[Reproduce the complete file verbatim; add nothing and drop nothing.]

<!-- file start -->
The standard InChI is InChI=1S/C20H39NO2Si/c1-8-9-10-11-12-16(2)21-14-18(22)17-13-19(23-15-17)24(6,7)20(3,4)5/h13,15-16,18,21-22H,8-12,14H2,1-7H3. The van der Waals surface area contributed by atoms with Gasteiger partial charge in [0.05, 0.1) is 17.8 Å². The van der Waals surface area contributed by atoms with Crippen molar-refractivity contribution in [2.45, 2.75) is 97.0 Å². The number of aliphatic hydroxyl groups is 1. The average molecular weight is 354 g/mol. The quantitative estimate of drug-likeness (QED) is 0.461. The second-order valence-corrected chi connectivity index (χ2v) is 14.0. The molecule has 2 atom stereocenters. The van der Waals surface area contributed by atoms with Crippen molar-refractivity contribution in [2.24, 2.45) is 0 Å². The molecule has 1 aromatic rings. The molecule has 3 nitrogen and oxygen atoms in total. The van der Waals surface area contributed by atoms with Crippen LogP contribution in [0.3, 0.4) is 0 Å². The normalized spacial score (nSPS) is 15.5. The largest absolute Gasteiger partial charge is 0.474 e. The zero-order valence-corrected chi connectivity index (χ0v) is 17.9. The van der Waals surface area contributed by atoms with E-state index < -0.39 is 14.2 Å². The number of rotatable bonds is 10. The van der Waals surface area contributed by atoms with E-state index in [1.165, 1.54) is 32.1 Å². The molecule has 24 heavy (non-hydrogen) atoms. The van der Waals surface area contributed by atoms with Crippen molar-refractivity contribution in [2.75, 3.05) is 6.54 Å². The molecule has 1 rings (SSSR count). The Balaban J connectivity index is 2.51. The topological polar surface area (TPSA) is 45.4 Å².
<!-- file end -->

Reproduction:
The standard InChI is InChI=1S/C20H39NO2Si/c1-8-9-10-11-12-16(2)21-14-18(22)17-13-19(23-15-17)24(6,7)20(3,4)5/h13,15-16,18,21-22H,8-12,14H2,1-7H3. The van der Waals surface area contributed by atoms with Gasteiger partial charge in [0.05, 0.1) is 17.8 Å². The van der Waals surface area contributed by atoms with Crippen molar-refractivity contribution in [2.45, 2.75) is 97.0 Å². The number of aliphatic hydroxyl groups is 1. The average molecular weight is 354 g/mol. The quantitative estimate of drug-likeness (QED) is 0.461. The second-order valence-corrected chi connectivity index (χ2v) is 14.0. The molecule has 2 atom stereocenters. The van der Waals surface area contributed by atoms with Crippen molar-refractivity contribution in [2.24, 2.45) is 0 Å². The molecule has 1 aromatic rings. The molecule has 3 nitrogen and oxygen atoms in total. The van der Waals surface area contributed by atoms with Crippen LogP contribution in [0.3, 0.4) is 0 Å². The normalized spacial score (nSPS) is 15.5. The largest absolute Gasteiger partial charge is 0.474 e. The zero-order valence-corrected chi connectivity index (χ0v) is 17.9. The van der Waals surface area contributed by atoms with E-state index < -0.39 is 14.2 Å². The number of rotatable bonds is 10. The van der Waals surface area contributed by atoms with E-state index in [1.165, 1.54) is 32.1 Å². The molecule has 24 heavy (non-hydrogen) atoms. The van der Waals surface area contributed by atoms with Crippen molar-refractivity contribution in [2.75, 3.05) is 6.54 Å². The molecule has 1 rings (SSSR count). The Balaban J connectivity index is 2.51. The topological polar surface area (TPSA) is 45.4 Å².